During that first day of our Spatial Thinking conference, we had some discussions about *what* spatial content should (could? would?) be covered in these efforts. As we considered that need, Lynn Liben reminded us to be systematic in our decision-making, to have goals that were generative and aimed at the meta-cognitive level. Her meta-cognitive criterion resonated strongly with me. This is about habits of mind, and we feel the implications for this way of thinking go far beyond any individual task. Given the need to work collaboratively and effectively through partnerships, she envisioned a possible new profession of “spatial curriculum specialist,” someone who would work work with educators to “identify and respond to learner needs for specific content.” [Editor’s note: how well does a typical GIS Specialist fill this role? How many have a broad enough perspective to couch their instructional expertise within a spatial thinking framework? What would help them be more confident and competent in that area?]
Mike Goodchild began with some of his regular stories: 1) the unnecessary complexity of ArcToolbox, a collection that is poorly and unevenly constructed and organized, and in no way intuitive for someone using a spatial thinking “filter” to anticipate or find the tools (contributing to perpetual user frustration); and 2) the unsuitability of US counties as areas for unit analysis, based largely on their variability in size and inconsistent geographies over time.
But Mike’s most powerful message was his singling out spatial dependence and spatial heterogeneity as the two linchpins for the power of space, setting up an intellectual imperative for why spatial thinking must not be ignored or trivialized. He set up the argument by drawing comparisons with science and statistics. Science is only possible when generalizations can (eventually) be made, and (parametric) statistics is only possible when one can assume data independence. If one fails to understand those two ideas, then any resulting scientific and statistical analyses will necessarily be flawed.
However, heterogeneity and dependence, two significant truths of our spatial world, are in conflict with generalization and independence, by definition. Thus, if one fails to understand and account for those two ideas, then any resulting spatial analyses will necessarily be flawed.
An underlying, ulterior motive for this Conference was to evaluate whether a compelling and competitive proposal can be made to the National Science Foundation to support spatial thinking educational efforts, and Mike was building up the research rationale.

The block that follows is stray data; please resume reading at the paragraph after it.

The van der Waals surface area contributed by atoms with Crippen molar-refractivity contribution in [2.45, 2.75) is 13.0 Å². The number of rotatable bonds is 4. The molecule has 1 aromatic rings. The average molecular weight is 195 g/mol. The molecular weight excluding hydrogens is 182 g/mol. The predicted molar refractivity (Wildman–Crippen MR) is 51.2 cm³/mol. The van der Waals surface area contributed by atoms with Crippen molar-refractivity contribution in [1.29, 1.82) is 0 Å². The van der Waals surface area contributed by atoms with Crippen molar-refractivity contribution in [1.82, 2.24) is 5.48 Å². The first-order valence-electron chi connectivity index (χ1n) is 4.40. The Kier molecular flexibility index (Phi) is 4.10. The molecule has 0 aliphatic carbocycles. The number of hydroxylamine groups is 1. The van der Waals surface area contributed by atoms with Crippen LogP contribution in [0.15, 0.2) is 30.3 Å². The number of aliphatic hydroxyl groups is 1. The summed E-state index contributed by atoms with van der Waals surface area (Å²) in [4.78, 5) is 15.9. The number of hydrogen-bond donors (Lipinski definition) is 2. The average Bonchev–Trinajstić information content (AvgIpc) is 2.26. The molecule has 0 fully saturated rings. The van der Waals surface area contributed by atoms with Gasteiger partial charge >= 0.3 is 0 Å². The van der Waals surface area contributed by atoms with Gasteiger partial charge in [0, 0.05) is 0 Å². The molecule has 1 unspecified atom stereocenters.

Kim Kastens, my geoscience/spatial hero, encouraged us to consider two fronts of attack: specialization and alliances. By specialization, she suggested that spatial thinking is too broad and ambiguous for *all* schools to consider it interesting. Build up a few with very strong reputations, have them able to “pull” students to this area of specialized content, and see what happens after that. We wondered whether Southern California might become this kind of Mecca, with Redlands, UCSB, and USC all within a sunny day’s drive of one another, and all with initiatives in this area.
Kim also urged the group to consider a spatial thinking / critical thinking alliance. Specifically, the critical thinking audience has invested heavily in generating a “valid” assessment instrument, and we should follow their lead in this area.
And, Kim was the first to talk out-loud at this meeting about a MOOC on spatial thinking. What a concept!
David DiBiase introduced the notion of “micro-insertions” as a strategy for promoting spatial thinking. As examples of how to act small but think big, he highlighted examples of the numerous places where maps, or geographically-enhanced charts, or spatial analyses, would be natural fits into two of the most widely used psychology and economics textbooks in the United States, reaching tens of thousands of students each semester. Easy, straight-forward, non-confrontational ideas in theory, with a potentially very large audience, though uncertain that implementation would have the easy button on its side.
My thoughts on Dave’s ideas are from the assessment perspective. All of Dave’s ideas are “geography” as connections. Yes, we can make all of these changes. To convince the authors and publishers, we have to say why. How can we tell if it would make any difference to the learning of economics? If students and faculty saw these maps, instead of graphs and tables, how would it affect the learning? Affective – because people would enjoy looking at the maps longer? Would they learn the content differently?
Though it would have made the meeting even more contentious than it was, we could have benefited from a few true skeptics in the room. Or not just skeptics, but clueless newcomers. We weren’t just preaching to the choir, but we’ve been all members of the choir for so long that we don’t even know how to tell people why we’re singing any longer. It’s just the sound that comes out when we open our mouths. Spatial thinking “makes a difference;” making new content “greatly deepens” our understanding. Really? Why? How? Show me, don’t just tell me.
Intellectual imperatives can’t be faith-based alone, or rely on anecdotes exclusively, as much as we all love a good story.
Next: final thoughts on the STACC conference.